- Installment payment benefits. The work is divided into several parts. So, the client pays for the work that has been done.
- Quick commencement. The development process begins as soon as the contract is signed. Hence no time is wasted in creating huge requirement documents that might change in the course of development.
- No arrangement costs. The workflow includes all the discussions and the meetings as part of an ongoing development cycle. Hence, it won’t have costs related to the arrangement of the project at an early phase.
- Agile development process. This model supports the division of tasks into short phases of work, frequent reassessment, and adaptation of plans.
- Vague deadlines. The target date is uncertain. So, the completion of the development process is known little.
- Uncertain budget. The client does not know how high the final price will go although each part of the process is discussed prior.
- Time cost. The client has to allocate a handsome amount of time to tune into the management and development process of the project.
Time and Material Model is best to choose when the clients want a flexible process and agile method to execute a project. Since the process is flexible, the requirements are changing. So, it best fits for long term projects. This model is best when there is no clear and precise scope and the clients themselves get involved in the project to make the developers work as per their vision.
In this model, the client and the developer team set benchmarks or milestones before the beginning of software product development. The client and the team agree to make the payment after achieving the predefined milestone. Unlike T&MM, the bill is paid only after the client is justified with the milestone achieved.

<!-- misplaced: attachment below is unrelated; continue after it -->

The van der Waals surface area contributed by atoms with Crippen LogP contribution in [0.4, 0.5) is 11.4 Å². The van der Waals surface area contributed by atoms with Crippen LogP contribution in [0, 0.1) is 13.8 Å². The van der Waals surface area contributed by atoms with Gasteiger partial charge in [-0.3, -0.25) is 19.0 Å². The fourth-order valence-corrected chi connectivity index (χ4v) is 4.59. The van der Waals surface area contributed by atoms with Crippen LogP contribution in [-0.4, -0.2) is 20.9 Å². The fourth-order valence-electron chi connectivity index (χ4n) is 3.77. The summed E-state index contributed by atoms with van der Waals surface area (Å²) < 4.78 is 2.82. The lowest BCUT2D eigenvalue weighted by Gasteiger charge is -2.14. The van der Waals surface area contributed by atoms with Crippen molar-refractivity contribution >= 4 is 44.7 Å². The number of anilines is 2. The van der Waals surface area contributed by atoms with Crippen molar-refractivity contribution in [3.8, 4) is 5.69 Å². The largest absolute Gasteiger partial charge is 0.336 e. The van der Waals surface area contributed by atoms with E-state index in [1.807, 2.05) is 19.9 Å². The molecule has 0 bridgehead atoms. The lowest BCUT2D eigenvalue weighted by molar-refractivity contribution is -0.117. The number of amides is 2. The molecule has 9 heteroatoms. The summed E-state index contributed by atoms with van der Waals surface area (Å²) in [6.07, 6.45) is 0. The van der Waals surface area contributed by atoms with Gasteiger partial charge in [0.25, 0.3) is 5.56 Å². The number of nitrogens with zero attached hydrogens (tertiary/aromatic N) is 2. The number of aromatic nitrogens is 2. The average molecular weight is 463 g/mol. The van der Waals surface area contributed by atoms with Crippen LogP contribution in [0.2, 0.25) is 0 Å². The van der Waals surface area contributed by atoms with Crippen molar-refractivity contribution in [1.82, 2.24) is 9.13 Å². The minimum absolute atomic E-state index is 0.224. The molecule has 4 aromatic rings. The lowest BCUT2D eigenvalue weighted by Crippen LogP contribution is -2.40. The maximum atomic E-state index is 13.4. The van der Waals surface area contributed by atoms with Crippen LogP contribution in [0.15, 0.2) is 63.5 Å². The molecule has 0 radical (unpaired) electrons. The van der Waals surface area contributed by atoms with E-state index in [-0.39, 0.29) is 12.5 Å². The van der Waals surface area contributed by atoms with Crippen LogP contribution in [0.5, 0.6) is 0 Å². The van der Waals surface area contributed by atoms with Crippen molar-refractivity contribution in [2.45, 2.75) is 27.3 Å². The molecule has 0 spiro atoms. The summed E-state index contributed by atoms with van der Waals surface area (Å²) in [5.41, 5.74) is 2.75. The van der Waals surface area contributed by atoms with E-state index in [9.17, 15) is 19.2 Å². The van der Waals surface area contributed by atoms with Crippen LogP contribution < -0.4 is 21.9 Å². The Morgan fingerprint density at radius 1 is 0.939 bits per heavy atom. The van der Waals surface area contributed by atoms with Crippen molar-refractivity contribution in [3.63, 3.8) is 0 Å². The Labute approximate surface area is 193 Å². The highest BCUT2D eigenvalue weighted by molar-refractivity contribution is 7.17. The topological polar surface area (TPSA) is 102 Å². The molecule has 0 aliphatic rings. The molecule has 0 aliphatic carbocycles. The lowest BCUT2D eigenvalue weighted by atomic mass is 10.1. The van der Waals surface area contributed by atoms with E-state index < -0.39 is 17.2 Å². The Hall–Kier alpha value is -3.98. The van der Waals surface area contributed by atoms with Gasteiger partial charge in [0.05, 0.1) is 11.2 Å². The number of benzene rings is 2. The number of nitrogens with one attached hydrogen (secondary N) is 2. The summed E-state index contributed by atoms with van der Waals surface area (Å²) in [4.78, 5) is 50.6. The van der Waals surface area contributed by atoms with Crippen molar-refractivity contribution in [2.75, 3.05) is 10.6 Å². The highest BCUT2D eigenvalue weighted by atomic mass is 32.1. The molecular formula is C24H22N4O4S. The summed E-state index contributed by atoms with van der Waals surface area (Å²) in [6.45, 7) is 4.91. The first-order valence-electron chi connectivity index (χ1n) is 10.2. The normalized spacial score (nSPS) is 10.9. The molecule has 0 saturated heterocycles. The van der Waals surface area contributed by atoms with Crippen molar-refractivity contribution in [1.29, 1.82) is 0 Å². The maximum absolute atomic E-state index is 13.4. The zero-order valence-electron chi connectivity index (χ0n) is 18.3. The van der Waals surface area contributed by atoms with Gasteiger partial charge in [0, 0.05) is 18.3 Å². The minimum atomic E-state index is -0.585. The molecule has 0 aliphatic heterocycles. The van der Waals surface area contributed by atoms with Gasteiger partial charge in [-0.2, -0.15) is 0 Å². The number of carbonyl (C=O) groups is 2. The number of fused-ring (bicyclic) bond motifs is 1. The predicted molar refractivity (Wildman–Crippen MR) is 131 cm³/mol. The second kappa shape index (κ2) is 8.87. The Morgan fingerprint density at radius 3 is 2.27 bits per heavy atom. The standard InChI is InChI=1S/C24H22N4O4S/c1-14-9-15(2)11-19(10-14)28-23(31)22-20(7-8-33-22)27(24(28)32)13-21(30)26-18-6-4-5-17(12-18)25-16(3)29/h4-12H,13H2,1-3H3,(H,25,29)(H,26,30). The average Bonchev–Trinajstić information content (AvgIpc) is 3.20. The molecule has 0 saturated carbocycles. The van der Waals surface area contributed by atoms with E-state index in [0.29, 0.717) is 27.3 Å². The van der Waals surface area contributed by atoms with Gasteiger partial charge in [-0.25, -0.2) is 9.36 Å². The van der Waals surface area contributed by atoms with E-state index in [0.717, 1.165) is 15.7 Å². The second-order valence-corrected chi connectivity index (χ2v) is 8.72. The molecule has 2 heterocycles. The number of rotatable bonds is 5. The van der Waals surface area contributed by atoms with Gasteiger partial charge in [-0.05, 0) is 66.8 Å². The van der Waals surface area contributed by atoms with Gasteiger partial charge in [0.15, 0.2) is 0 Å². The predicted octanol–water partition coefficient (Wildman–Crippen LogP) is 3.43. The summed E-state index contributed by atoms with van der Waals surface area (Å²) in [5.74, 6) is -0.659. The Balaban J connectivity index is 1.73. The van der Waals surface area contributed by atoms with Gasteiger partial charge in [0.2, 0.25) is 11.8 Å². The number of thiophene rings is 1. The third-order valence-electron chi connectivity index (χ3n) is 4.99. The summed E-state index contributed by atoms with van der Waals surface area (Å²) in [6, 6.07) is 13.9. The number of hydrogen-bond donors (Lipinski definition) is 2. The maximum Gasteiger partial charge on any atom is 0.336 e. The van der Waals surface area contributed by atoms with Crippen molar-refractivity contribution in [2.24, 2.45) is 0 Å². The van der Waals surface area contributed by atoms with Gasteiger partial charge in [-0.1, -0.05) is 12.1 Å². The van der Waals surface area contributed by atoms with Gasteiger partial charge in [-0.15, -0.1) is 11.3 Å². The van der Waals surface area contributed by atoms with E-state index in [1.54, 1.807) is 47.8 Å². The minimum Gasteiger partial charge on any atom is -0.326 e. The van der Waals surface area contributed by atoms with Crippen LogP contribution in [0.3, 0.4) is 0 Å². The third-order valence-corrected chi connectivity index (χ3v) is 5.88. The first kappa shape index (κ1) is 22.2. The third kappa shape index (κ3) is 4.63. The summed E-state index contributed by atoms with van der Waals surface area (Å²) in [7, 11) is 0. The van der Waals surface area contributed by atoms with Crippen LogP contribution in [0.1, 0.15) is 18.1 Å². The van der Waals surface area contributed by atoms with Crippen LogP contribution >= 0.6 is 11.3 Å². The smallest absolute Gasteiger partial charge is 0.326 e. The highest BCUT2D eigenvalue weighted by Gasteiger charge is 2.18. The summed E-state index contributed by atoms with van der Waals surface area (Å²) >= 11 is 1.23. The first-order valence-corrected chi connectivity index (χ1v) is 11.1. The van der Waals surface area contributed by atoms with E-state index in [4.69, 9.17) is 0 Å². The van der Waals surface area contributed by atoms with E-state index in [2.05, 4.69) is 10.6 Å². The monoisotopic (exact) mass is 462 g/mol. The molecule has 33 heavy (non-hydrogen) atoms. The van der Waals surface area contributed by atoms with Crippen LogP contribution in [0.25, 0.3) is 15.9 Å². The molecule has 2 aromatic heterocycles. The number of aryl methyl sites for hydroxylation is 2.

- Payment after the achievement. The client has the freedom to pay after the development process to attain some milestones.
- Greater access to control. The client approves the milestone achieved.
- Provision of the checklist. The developer team provides a list of checklists to the client. It helps to track the progress of the work as expected.
- No finalized budget. Each functionality requires a different time to complete. The client pays approved prices according to the time it takes to reach the milestone.
- Unending disputes. The client and the developer team encounter disputes over the functionality which the client finds irrelevant to the checklist. It may require a certain time to settle the disputes.
- No strict deadlines. It requires planning and execution again and again to reach each milestone. Hence, the deadline is unsure when the product will get finalized.
- Less trustworthy. The developer team finds this model less trustworthy. Sometimes they turn down the client who insists on it.
Trust and good relationships automatically minimize the risk of fraud and disputes. So, this model is best to be used between business partners.
Every model has its own advantages and disadvantages. So which one to choose? It depends on the market trends and estimated budget. So choose the best pricing model and implement the best pricing strategies for your business.
Hence, after a proper analysis of every influencing factor, it is you who is actually going to make the decision.
Still confused? Truemark can help you decide the best pricing model that will help your business thrive. Contact us to benefit from our free consultation service.